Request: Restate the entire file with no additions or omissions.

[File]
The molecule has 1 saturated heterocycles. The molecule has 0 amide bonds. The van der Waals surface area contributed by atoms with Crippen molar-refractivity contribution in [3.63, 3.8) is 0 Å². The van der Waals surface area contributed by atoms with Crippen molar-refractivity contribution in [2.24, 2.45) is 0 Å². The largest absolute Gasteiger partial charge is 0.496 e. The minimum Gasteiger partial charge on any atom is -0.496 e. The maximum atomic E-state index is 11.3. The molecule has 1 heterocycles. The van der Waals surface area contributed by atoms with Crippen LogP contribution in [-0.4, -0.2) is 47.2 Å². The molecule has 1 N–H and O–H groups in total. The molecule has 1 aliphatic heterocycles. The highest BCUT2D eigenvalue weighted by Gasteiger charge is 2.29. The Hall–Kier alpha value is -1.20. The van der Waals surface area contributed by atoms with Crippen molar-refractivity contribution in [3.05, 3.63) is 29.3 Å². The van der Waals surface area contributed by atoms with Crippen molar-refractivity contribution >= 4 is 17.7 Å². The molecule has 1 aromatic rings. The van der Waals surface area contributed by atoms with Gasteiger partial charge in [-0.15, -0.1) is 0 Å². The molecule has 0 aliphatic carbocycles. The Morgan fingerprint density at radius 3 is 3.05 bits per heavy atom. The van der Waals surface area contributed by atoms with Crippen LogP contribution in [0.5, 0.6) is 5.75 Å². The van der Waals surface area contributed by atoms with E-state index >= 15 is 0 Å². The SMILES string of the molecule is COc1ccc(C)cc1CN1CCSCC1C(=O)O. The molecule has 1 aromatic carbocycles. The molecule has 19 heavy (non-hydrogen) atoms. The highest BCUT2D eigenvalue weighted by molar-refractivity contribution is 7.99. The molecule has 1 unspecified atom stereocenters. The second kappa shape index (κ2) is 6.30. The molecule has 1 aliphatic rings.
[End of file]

The molecule has 1 saturated heterocycles. The molecule has 0 amide bonds. The van der Waals surface area contributed by atoms with Crippen molar-refractivity contribution in [3.63, 3.8) is 0 Å². The van der Waals surface area contributed by atoms with Crippen molar-refractivity contribution in [2.24, 2.45) is 0 Å². The largest absolute Gasteiger partial charge is 0.496 e. The minimum Gasteiger partial charge on any atom is -0.496 e. The maximum atomic E-state index is 11.3. The molecule has 1 heterocycles. The van der Waals surface area contributed by atoms with Crippen LogP contribution in [-0.4, -0.2) is 47.2 Å². The molecule has 1 N–H and O–H groups in total. The molecule has 1 aliphatic heterocycles. The highest BCUT2D eigenvalue weighted by Gasteiger charge is 2.29. The Hall–Kier alpha value is -1.20. The van der Waals surface area contributed by atoms with Crippen molar-refractivity contribution in [3.05, 3.63) is 29.3 Å². The van der Waals surface area contributed by atoms with Crippen molar-refractivity contribution >= 4 is 17.7 Å². The molecule has 1 aromatic rings. The van der Waals surface area contributed by atoms with Gasteiger partial charge in [-0.15, -0.1) is 0 Å². The molecule has 0 aliphatic carbocycles. The Morgan fingerprint density at radius 3 is 3.05 bits per heavy atom. The van der Waals surface area contributed by atoms with Crippen LogP contribution in [0.5, 0.6) is 5.75 Å². The van der Waals surface area contributed by atoms with E-state index >= 15 is 0 Å². The SMILES string of the molecule is COc1ccc(C)cc1CN1CCSCC1C(=O)O. The molecule has 1 aromatic carbocycles. The molecule has 19 heavy (non-hydrogen) atoms. The highest BCUT2D eigenvalue weighted by molar-refractivity contribution is 7.99. The molecule has 1 unspecified atom stereocenters. The second kappa shape index (κ2) is 6.30. The molecule has 1 aliphatic rings.